This is a tried-and-true tactic for golfers who live within a drive of Bandon Dunes, able to save over half the peak season green fee. | (More: A beginner's guide to Bandon Dunes)
16. Celebrate a local muni
Munis can be hit-and-miss for sure, but there's no better way to get some local flavor than a round at a beloved (possibly scruffy) muni. Many of the top cities in the U.S. have at least one interesting, value muni worth sampling, like Papago (Phoenix), Lions (Austin), Sharp Park (San Francisco), Stevens Park (Dallas) and many more.
17. Book a round or two last-minute
If you are planning on booking 4-5 rounds on a golf trip, set up your must-plays in advance, but then leave open a couple days to allow for last-minute deals on other courses, as long as you aren't ultra-picky about your courses. GolfNow is a great place to browse.
18. Scan "value" and "most improved" ratings on Golf Advisor
The term "value" is often a moving target because "hidden gems" don't stay that way forever. Look at a course's value rating on Golf advisor over the past 3- or 6-month period.
You can also check out our "Most Improved" tab that identifies the most improved courses based on their ratings the last three months. | (More: Top 25 courses as rated by value in 2015)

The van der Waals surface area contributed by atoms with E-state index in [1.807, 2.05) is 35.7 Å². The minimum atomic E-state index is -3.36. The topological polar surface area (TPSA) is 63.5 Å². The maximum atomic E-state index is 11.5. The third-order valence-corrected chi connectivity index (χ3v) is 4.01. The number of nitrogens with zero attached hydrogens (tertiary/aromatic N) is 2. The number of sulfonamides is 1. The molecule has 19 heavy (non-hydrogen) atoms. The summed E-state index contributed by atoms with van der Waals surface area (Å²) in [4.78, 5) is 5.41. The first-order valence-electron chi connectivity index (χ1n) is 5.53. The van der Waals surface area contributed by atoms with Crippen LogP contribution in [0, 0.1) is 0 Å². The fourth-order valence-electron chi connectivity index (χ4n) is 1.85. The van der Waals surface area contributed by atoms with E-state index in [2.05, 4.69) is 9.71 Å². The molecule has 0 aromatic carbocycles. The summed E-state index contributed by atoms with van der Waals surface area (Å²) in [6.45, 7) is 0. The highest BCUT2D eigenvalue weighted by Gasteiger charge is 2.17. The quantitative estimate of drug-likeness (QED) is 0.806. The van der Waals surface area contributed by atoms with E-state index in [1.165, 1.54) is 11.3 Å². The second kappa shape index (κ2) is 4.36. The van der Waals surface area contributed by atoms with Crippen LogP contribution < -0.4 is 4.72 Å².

19. Play courses designed by lesser known architects
We can all get a little too hung up on big-name golf course architects. But in most destinations, there are regional and even unknown architects that build good stuff for a smaller sticker price (architect Tom Jackson is a prime example in Myrtle Beach).
20. Play a private club
Often times, a private club's guest rates -- about $75-100 or so -- are more affordable than a destination's top resort courses. See if someone in your group has a club affiliation, or check with a PGA Professional you're familiar with to see if they can pull some strings for you and find a member sponsor. Or, snoop around to see which private clubs are currently offering promotional tee times.
21. Keep "alligator arms" honest